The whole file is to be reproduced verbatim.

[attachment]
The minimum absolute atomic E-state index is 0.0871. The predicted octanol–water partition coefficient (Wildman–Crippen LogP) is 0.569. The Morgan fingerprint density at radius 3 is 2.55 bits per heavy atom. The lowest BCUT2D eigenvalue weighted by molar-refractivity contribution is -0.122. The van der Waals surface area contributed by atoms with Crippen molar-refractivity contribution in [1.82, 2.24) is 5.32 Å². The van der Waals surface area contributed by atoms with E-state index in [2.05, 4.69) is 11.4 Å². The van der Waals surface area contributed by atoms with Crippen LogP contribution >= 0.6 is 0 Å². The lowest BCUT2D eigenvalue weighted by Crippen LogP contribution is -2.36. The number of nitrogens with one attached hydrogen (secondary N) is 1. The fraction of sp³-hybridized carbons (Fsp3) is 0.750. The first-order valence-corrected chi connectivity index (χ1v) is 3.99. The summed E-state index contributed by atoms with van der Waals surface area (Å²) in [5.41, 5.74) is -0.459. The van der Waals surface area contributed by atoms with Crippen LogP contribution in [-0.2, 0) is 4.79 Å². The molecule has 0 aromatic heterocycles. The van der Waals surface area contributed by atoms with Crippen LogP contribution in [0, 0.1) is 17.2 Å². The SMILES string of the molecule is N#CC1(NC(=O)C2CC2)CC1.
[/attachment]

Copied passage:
The minimum absolute atomic E-state index is 0.0871. The predicted octanol–water partition coefficient (Wildman–Crippen LogP) is 0.569. The Morgan fingerprint density at radius 3 is 2.55 bits per heavy atom. The lowest BCUT2D eigenvalue weighted by molar-refractivity contribution is -0.122. The van der Waals surface area contributed by atoms with Crippen molar-refractivity contribution in [1.82, 2.24) is 5.32 Å². The van der Waals surface area contributed by atoms with E-state index in [2.05, 4.69) is 11.4 Å². The van der Waals surface area contributed by atoms with Crippen LogP contribution >= 0.6 is 0 Å². The lowest BCUT2D eigenvalue weighted by Crippen LogP contribution is -2.36. The number of nitrogens with one attached hydrogen (secondary N) is 1. The fraction of sp³-hybridized carbons (Fsp3) is 0.750. The first-order valence-corrected chi connectivity index (χ1v) is 3.99. The summed E-state index contributed by atoms with van der Waals surface area (Å²) in [5.41, 5.74) is -0.459. The van der Waals surface area contributed by atoms with Crippen LogP contribution in [-0.2, 0) is 4.79 Å². The molecule has 0 aromatic heterocycles. The van der Waals surface area contributed by atoms with Crippen LogP contribution in [0, 0.1) is 17.2 Å². The SMILES string of the molecule is N#CC1(NC(=O)C2CC2)CC1.